The Board of Supervisors is expected to decide whether a former member of San Francisco Police Commission will return to his seat this week nearly two months after first rejecting his reappointment by Mayor Mark Farrell.
Joe Marshall, who long served as a commissioner until his most recent four-year term expired at the end of April, will have to pass the Rules Committee on Monday before the full board can vote on his reappointment the following day.
The hearings come after Sonia Melara, another former commissioner whose term ended alongside Marshall’s, withdrew her name from consideration for reappointment last week in a letter to the Mayor’s Office.
“I will always be grateful to our late Mayor Ed Lee for trusting me and appointing me to do such important work,” Melara wrote. “I also thank Mayors Farrell and Breed, and appreciate the support you and the rest of the staff gave me during this process.”
Farrell first nominated both Marshall and Melara in April. The Rules Committee unanimously supported them, but the Board of Supervisors voted 6-5 against their reappointments with Supervisor Sandra Fewer citing concerns that the next mayor should have a say in determining who sits on the Police Commission.
Farrell resubmitted their names May 17, and on Sunday, a spokesperson for Mayor-elect London Breed told the San Francisco Examiner she is backing Marshall.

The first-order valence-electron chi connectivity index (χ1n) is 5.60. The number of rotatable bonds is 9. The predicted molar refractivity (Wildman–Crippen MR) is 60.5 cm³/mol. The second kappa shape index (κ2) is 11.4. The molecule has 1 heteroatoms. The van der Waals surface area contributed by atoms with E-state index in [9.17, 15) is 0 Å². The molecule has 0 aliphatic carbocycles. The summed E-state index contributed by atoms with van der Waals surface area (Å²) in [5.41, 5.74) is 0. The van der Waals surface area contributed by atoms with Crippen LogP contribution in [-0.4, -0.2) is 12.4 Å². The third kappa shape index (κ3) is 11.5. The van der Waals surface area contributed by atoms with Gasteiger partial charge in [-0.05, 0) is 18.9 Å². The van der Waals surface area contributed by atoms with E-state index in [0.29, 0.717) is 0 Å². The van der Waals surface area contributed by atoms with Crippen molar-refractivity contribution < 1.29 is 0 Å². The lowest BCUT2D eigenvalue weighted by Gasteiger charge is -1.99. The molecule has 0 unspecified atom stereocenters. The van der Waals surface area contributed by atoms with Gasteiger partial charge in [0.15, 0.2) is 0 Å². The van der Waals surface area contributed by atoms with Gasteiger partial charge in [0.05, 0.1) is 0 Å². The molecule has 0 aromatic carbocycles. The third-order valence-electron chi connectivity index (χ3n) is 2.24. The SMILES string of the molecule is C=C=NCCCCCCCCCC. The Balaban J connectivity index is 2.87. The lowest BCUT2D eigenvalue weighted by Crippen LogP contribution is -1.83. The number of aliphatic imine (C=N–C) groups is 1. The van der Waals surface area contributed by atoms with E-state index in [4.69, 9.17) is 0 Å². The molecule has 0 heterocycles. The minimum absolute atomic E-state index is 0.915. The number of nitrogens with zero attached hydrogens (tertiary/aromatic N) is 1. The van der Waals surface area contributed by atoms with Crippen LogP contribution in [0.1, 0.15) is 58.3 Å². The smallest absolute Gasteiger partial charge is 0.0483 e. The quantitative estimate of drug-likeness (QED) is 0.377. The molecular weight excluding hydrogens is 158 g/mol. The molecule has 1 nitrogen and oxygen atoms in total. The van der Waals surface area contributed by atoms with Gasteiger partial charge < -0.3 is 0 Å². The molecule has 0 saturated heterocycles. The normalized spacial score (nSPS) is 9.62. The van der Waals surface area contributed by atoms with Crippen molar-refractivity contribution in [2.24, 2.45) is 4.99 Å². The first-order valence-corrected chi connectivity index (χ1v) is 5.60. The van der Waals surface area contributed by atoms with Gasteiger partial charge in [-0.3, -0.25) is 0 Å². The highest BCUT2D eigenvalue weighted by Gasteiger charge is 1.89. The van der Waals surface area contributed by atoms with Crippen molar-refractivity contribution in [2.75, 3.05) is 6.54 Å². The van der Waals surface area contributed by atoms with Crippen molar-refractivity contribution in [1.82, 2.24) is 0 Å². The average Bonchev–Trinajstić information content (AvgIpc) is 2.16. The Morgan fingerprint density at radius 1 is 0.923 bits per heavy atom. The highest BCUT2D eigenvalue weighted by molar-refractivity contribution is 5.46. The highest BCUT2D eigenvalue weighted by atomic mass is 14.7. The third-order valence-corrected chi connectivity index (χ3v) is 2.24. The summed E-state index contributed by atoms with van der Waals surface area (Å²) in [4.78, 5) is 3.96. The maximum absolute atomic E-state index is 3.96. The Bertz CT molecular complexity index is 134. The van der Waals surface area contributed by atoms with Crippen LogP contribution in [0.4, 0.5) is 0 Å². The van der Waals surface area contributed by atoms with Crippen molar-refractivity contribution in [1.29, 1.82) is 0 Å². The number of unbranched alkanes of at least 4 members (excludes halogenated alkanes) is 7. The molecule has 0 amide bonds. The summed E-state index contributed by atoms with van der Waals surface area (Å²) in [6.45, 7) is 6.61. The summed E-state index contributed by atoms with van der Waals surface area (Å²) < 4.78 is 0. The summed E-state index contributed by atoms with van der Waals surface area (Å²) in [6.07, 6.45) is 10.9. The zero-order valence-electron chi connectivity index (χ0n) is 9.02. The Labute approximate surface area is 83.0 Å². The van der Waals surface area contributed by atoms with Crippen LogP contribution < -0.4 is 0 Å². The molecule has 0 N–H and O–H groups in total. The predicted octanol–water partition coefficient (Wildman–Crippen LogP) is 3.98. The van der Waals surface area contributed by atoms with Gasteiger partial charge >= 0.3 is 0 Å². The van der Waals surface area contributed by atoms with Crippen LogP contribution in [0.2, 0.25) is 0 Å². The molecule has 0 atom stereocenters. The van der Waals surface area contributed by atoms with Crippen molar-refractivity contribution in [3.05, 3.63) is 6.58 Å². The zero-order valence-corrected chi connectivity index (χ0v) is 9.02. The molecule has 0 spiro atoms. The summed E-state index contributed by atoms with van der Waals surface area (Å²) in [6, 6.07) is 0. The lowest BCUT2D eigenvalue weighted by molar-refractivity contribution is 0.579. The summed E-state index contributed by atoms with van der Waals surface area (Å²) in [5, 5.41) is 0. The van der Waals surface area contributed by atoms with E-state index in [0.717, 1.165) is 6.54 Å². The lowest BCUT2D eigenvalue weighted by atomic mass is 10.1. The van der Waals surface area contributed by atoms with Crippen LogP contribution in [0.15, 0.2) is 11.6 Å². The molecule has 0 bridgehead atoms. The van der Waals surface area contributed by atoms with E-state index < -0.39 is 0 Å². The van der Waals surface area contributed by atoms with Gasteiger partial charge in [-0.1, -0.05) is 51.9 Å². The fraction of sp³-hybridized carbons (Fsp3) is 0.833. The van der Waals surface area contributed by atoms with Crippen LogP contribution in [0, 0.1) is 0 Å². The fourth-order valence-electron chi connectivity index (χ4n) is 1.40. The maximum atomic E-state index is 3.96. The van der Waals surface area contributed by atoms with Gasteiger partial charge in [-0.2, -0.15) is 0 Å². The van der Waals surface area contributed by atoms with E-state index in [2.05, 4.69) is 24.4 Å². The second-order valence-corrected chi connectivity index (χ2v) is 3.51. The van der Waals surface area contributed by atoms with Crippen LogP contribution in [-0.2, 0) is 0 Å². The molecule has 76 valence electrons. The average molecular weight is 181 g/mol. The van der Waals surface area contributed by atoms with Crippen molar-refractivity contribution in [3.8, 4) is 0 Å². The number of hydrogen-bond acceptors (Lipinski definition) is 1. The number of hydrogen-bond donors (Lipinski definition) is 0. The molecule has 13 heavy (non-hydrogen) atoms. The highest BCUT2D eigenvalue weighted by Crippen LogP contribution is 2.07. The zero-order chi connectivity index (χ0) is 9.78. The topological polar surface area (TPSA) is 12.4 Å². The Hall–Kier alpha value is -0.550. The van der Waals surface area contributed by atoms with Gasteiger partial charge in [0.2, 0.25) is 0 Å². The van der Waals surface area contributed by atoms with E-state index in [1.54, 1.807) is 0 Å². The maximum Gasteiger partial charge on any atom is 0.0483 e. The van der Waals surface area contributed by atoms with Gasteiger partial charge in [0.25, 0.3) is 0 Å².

“Mayor-elect Breed supports Commissioner Marshall and appreciates the service and dedication he has long provided this city, and to the youth of our community in particular,” PJ Johnston said in a text message. “Dr. Marshall is a sensible, experienced voice of reason on the Police Commission.”
In the interim, the Police Commission was left without enough members to meet for until June 6 because Marshall and Melara’s terms ended around the same time that former members Julius Turman and Bill Ong Hing resigned. Cindy Elias and John Hamasaki have since replaced them on the commission.
Marshall, the executive director of a violence prevention program in The City, is expected to draw criticism at the hearing on Monday as the local Democratic Socialists of America have called him a “POA-friendly police commissioner” for supporting the San Francisco Police Officers Association.
Marshall, like Melara, did not sign onto an argument against a June ballot measure from the police union that would have imposed less-restrictive rules for the use of stun guns in the San Francisco Police Department had it not failed.
“His silence on that is sort of emblematic of his approach the last 14 years,” said Alexander Post, co-chair of the Justice Committee for the DSA of San Francisco, which campaigned against Proposition H. “He’s been fairly passive, he’s been fairly deferential to the SFPD.”
Marshall, who previously served as the president of the Police Commission and has said he is focused on anti-bias efforts in the SFPD, did not respond to a request for comment Sunday.
Melara later came out against Prop H. With her seat still vacant, Farrell could make another nomination before leaving office.
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